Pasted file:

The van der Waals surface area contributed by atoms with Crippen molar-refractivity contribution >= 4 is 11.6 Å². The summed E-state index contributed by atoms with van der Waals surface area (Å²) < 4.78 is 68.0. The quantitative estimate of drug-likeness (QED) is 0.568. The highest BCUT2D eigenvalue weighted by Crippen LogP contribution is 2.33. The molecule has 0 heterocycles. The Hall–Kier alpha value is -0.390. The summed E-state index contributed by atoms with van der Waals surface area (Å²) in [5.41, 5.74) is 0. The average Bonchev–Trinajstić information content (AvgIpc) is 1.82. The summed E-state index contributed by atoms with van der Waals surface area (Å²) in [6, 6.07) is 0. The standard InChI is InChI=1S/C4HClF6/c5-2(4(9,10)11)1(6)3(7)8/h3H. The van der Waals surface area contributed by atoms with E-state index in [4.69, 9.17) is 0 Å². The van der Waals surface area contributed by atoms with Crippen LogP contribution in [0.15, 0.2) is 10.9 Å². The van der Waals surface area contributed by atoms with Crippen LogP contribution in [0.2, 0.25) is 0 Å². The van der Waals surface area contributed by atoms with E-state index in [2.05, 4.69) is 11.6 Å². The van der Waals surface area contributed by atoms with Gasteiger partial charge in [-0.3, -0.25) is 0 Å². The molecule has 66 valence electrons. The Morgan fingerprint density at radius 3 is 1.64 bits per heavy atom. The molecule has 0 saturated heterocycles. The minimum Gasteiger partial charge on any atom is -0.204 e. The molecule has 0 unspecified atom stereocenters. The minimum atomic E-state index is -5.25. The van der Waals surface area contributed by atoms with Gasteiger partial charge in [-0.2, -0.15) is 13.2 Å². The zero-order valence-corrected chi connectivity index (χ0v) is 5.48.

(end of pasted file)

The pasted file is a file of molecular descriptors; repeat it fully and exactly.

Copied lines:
The van der Waals surface area contributed by atoms with Crippen molar-refractivity contribution >= 4 is 11.6 Å². The summed E-state index contributed by atoms with van der Waals surface area (Å²) < 4.78 is 68.0. The quantitative estimate of drug-likeness (QED) is 0.568. The highest BCUT2D eigenvalue weighted by Crippen LogP contribution is 2.33. The molecule has 0 heterocycles. The Hall–Kier alpha value is -0.390. The summed E-state index contributed by atoms with van der Waals surface area (Å²) in [5.41, 5.74) is 0. The average Bonchev–Trinajstić information content (AvgIpc) is 1.82. The summed E-state index contributed by atoms with van der Waals surface area (Å²) in [6, 6.07) is 0. The standard InChI is InChI=1S/C4HClF6/c5-2(4(9,10)11)1(6)3(7)8/h3H. The van der Waals surface area contributed by atoms with E-state index in [4.69, 9.17) is 0 Å². The van der Waals surface area contributed by atoms with Crippen LogP contribution in [0.15, 0.2) is 10.9 Å². The van der Waals surface area contributed by atoms with Crippen LogP contribution in [0.2, 0.25) is 0 Å². The van der Waals surface area contributed by atoms with E-state index in [2.05, 4.69) is 11.6 Å². The van der Waals surface area contributed by atoms with Gasteiger partial charge in [-0.3, -0.25) is 0 Å². The molecule has 66 valence electrons. The Morgan fingerprint density at radius 3 is 1.64 bits per heavy atom. The molecule has 0 saturated heterocycles. The minimum Gasteiger partial charge on any atom is -0.204 e. The molecule has 0 unspecified atom stereocenters. The minimum atomic E-state index is -5.25. The van der Waals surface area contributed by atoms with Gasteiger partial charge in [-0.2, -0.15) is 13.2 Å². The zero-order valence-corrected chi connectivity index (χ0v) is 5.48.